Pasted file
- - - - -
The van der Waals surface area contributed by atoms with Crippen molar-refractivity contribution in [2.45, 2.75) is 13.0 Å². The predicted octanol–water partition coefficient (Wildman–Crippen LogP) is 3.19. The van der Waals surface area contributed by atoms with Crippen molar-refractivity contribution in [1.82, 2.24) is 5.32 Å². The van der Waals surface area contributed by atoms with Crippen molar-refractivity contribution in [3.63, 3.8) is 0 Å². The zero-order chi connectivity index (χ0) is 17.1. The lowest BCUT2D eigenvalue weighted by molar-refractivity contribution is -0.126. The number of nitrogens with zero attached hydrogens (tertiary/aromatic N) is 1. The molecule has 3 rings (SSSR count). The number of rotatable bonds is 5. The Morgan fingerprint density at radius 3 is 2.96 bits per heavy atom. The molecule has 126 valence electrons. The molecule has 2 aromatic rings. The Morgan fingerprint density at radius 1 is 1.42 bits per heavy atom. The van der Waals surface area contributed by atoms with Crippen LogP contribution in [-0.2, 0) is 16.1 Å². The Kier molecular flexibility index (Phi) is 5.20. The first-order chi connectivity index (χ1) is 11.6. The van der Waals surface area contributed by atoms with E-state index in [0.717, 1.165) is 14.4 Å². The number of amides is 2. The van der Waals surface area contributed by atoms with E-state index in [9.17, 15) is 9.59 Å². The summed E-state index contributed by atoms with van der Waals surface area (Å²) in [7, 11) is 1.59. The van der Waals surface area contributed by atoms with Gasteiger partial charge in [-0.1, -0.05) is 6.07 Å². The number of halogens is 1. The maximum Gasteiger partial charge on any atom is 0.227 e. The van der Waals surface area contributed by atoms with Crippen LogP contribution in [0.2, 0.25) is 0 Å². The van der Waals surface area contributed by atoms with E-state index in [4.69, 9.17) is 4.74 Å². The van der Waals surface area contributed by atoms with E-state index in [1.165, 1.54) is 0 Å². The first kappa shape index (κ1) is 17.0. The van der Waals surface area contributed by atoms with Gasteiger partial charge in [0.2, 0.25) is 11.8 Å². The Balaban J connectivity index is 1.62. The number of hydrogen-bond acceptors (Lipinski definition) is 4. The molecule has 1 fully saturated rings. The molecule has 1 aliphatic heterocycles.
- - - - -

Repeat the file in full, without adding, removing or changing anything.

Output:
The van der Waals surface area contributed by atoms with Crippen molar-refractivity contribution in [2.45, 2.75) is 13.0 Å². The predicted octanol–water partition coefficient (Wildman–Crippen LogP) is 3.19. The van der Waals surface area contributed by atoms with Crippen molar-refractivity contribution in [1.82, 2.24) is 5.32 Å². The van der Waals surface area contributed by atoms with Crippen molar-refractivity contribution in [3.63, 3.8) is 0 Å². The zero-order chi connectivity index (χ0) is 17.1. The lowest BCUT2D eigenvalue weighted by molar-refractivity contribution is -0.126. The number of nitrogens with zero attached hydrogens (tertiary/aromatic N) is 1. The molecule has 3 rings (SSSR count). The number of rotatable bonds is 5. The Morgan fingerprint density at radius 3 is 2.96 bits per heavy atom. The molecule has 126 valence electrons. The molecule has 2 aromatic rings. The Morgan fingerprint density at radius 1 is 1.42 bits per heavy atom. The van der Waals surface area contributed by atoms with Crippen LogP contribution in [-0.2, 0) is 16.1 Å². The Kier molecular flexibility index (Phi) is 5.20. The first-order chi connectivity index (χ1) is 11.6. The van der Waals surface area contributed by atoms with E-state index in [0.717, 1.165) is 14.4 Å². The number of amides is 2. The van der Waals surface area contributed by atoms with E-state index in [9.17, 15) is 9.59 Å². The summed E-state index contributed by atoms with van der Waals surface area (Å²) in [7, 11) is 1.59. The van der Waals surface area contributed by atoms with Gasteiger partial charge in [-0.1, -0.05) is 6.07 Å². The number of halogens is 1. The maximum Gasteiger partial charge on any atom is 0.227 e. The van der Waals surface area contributed by atoms with Crippen LogP contribution in [0.2, 0.25) is 0 Å². The van der Waals surface area contributed by atoms with E-state index in [4.69, 9.17) is 4.74 Å². The van der Waals surface area contributed by atoms with E-state index in [1.165, 1.54) is 0 Å². The first kappa shape index (κ1) is 17.0. The van der Waals surface area contributed by atoms with Gasteiger partial charge in [0.2, 0.25) is 11.8 Å². The Balaban J connectivity index is 1.62. The number of hydrogen-bond acceptors (Lipinski definition) is 4. The molecule has 1 fully saturated rings. The molecule has 1 aliphatic heterocycles.